Gov. Martin O’Malley signed executive orders Monday recognizing groups of Piscataway tribes as Native Americans in Maryland.
The orders, signed just before 4 p.m. to applause from hundreds and the beat of drums under the Rotunda of the historic State House in Annapolis, marked the end of a decades-long struggle by the Piscataway Conoy Confederacy and the Cedarville Band of Piscataway for official recognition in a state where their ancestors lived long before Europeans arrived and settled.
State recognition of the tribes, for the first time in Maryland, makes as much as $17 million in funding available to Piscataway members, as recognized Native Americans, through programs that can help them start or build businesses and in scholarships designated for tribal youths, as well as housing and public health assistance.
Piscataway spokesman Rico Newman said members want to make the most of state recognition before again seeking federal recognition.
For now, Newman said, the Piscataway will focus on such things as getting public institutions, such as the University of Maryland, to recruit the tribe’s young people.
"Now we'll be on a level playing field with Hispanics, [other] Native Americans and African Americans," Newman said.
As for persistent rumors that this could be a first step toward legalized Indian gaming, Newman called it "an albatross hung around our necks" long after the tribes began seeking recognition in the 1970s, well ahead of federal laws enacted in 1988 that made way for Native Americans to operate gaming operations tax-free on tribal land.
"Gaming is not a priority," Newman said.
Also, he said an attorney general's opinion decades ago assured state officials that recognition would not require anyone to give back land.
To be recognized by the state of Maryland, a tribe must substantiate that it existed continuously since before 1790, while a similar requirement for federal recognition sets the date at before 1900.
Addressing an enthusiastic crowd, O'Malley said the day was not just one of recognition, but of "reconciliation, and it is a day of arrival ... 380 years in the making."
He thanked the Piscataway for their "forgiveness" and noted that the "sense of brotherhood" and generosity with which their ancestors greeted white settlers who arrived on the Ark and the Dove "was often betrayed."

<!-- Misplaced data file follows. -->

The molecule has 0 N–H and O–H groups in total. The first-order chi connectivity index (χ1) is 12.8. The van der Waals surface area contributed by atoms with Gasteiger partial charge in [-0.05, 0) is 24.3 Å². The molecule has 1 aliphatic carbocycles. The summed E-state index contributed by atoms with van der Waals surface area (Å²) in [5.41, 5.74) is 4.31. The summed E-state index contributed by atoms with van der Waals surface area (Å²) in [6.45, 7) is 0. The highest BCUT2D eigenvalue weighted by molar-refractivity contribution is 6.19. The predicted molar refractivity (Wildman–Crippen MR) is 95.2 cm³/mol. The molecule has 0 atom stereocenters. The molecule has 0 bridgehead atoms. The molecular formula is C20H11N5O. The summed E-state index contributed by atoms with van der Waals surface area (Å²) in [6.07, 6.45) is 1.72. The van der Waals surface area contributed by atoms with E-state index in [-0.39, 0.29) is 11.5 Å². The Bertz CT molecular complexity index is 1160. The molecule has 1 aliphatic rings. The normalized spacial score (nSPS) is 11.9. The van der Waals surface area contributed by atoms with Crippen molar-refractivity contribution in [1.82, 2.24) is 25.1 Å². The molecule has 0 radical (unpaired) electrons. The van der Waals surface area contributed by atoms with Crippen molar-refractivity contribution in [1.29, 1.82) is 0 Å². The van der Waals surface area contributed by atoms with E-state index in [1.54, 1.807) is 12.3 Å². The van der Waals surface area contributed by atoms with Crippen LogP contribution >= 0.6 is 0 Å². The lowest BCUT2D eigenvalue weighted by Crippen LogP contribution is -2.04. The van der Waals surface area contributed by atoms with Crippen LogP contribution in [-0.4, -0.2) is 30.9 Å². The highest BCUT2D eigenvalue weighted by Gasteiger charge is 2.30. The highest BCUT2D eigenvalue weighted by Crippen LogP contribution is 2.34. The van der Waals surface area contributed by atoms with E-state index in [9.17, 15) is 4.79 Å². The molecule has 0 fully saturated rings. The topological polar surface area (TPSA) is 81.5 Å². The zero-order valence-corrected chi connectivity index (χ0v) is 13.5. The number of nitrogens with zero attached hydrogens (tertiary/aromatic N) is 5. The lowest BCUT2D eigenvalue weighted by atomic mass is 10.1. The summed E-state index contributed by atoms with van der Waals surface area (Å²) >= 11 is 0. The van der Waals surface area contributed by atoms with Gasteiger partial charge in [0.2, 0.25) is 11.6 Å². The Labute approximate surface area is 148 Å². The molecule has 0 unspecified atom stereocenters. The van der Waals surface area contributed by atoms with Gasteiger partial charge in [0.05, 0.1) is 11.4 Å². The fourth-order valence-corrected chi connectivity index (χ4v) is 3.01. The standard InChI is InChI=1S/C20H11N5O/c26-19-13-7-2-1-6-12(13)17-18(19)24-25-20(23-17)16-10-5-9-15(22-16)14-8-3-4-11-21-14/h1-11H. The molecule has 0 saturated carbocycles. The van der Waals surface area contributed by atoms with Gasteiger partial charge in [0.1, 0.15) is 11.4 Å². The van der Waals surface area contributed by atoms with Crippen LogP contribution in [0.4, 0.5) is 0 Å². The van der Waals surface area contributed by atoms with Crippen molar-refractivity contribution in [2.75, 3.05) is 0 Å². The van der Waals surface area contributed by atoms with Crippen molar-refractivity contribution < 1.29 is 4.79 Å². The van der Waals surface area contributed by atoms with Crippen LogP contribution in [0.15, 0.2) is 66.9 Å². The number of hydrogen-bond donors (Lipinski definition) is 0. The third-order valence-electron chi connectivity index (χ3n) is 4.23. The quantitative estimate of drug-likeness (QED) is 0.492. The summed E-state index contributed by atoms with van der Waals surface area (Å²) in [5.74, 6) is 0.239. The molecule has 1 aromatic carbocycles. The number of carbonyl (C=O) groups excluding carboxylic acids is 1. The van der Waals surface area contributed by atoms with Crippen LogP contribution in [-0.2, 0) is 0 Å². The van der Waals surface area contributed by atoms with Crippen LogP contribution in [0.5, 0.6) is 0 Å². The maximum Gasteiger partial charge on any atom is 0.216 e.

"We will never be denied our identity in the state of Maryland again," said Mervin Savoy, tribal chair of the Piscataway Conoy Confederacy and Sub-Tribes.
Tribal leaders thanked the governor and gave him gifts, including tobacco and the promise of arrows, commemorating the gift given when the tribe signed its last treaty.
Federal recognition, and land, is required for a Native-American tribe to operate casinos and gaming operations in the United States.
A petition submitted by the Piscataway Conoy in 1995 languished in the state bureaucracy until 2003, when Gov. Robert L. Ehrlich Jr. denied it.
On the advice given in August from the Office of the Attorney General, the tribe submitted updated information to support its application.
In September, a group of archaeologists from St. Mary’s College of Maryland and the College of Southern Maryland and a local businessman announced that they had discovered a 17th-century Piscataway Indian fort outside Waldorf in Charles County.
"We're here to show we have always been here, we've never left our land," said Gwendolyn Gibson of White Plains in Charles County, where many Piscataway members live.
Also in the audience were many Maryland residents who are members of tribes, including the Lumbee and Lenape, recognized by other states and therefore accorded Native-American status across the country.
"We've got to support our cousins," said David Holland, a member of the Accohannock from the Eastern Shore who now lives in Monterey, Va.